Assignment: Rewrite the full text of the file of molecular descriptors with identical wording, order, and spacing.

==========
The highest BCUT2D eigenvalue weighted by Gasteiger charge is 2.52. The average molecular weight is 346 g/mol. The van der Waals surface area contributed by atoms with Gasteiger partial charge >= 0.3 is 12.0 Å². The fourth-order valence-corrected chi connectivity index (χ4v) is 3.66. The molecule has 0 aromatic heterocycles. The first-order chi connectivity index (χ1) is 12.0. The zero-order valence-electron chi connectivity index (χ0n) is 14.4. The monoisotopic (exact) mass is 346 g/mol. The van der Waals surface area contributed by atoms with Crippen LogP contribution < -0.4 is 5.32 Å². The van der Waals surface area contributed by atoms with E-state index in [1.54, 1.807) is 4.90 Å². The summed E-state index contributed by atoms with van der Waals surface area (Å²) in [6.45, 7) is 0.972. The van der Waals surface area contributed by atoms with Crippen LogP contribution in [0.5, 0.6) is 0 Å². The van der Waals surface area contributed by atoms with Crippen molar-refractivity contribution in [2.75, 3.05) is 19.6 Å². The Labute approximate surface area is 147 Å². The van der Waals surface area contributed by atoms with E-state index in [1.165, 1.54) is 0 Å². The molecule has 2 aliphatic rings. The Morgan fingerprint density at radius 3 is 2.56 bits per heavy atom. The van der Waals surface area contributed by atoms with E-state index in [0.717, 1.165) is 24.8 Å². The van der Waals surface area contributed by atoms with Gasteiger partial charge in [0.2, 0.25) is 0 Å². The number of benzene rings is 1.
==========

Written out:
The highest BCUT2D eigenvalue weighted by Gasteiger charge is 2.52. The average molecular weight is 346 g/mol. The van der Waals surface area contributed by atoms with Gasteiger partial charge >= 0.3 is 12.0 Å². The fourth-order valence-corrected chi connectivity index (χ4v) is 3.66. The molecule has 0 aromatic heterocycles. The first-order chi connectivity index (χ1) is 12.0. The zero-order valence-electron chi connectivity index (χ0n) is 14.4. The monoisotopic (exact) mass is 346 g/mol. The van der Waals surface area contributed by atoms with Crippen LogP contribution < -0.4 is 5.32 Å². The van der Waals surface area contributed by atoms with E-state index in [1.54, 1.807) is 4.90 Å². The summed E-state index contributed by atoms with van der Waals surface area (Å²) in [6.45, 7) is 0.972. The van der Waals surface area contributed by atoms with Crippen LogP contribution in [0.5, 0.6) is 0 Å². The van der Waals surface area contributed by atoms with Crippen molar-refractivity contribution in [2.75, 3.05) is 19.6 Å². The Labute approximate surface area is 147 Å². The van der Waals surface area contributed by atoms with E-state index in [1.165, 1.54) is 0 Å². The molecule has 2 aliphatic rings. The Morgan fingerprint density at radius 3 is 2.56 bits per heavy atom. The van der Waals surface area contributed by atoms with E-state index in [0.717, 1.165) is 24.8 Å². The van der Waals surface area contributed by atoms with Gasteiger partial charge in [0.2, 0.25) is 0 Å². The number of benzene rings is 1.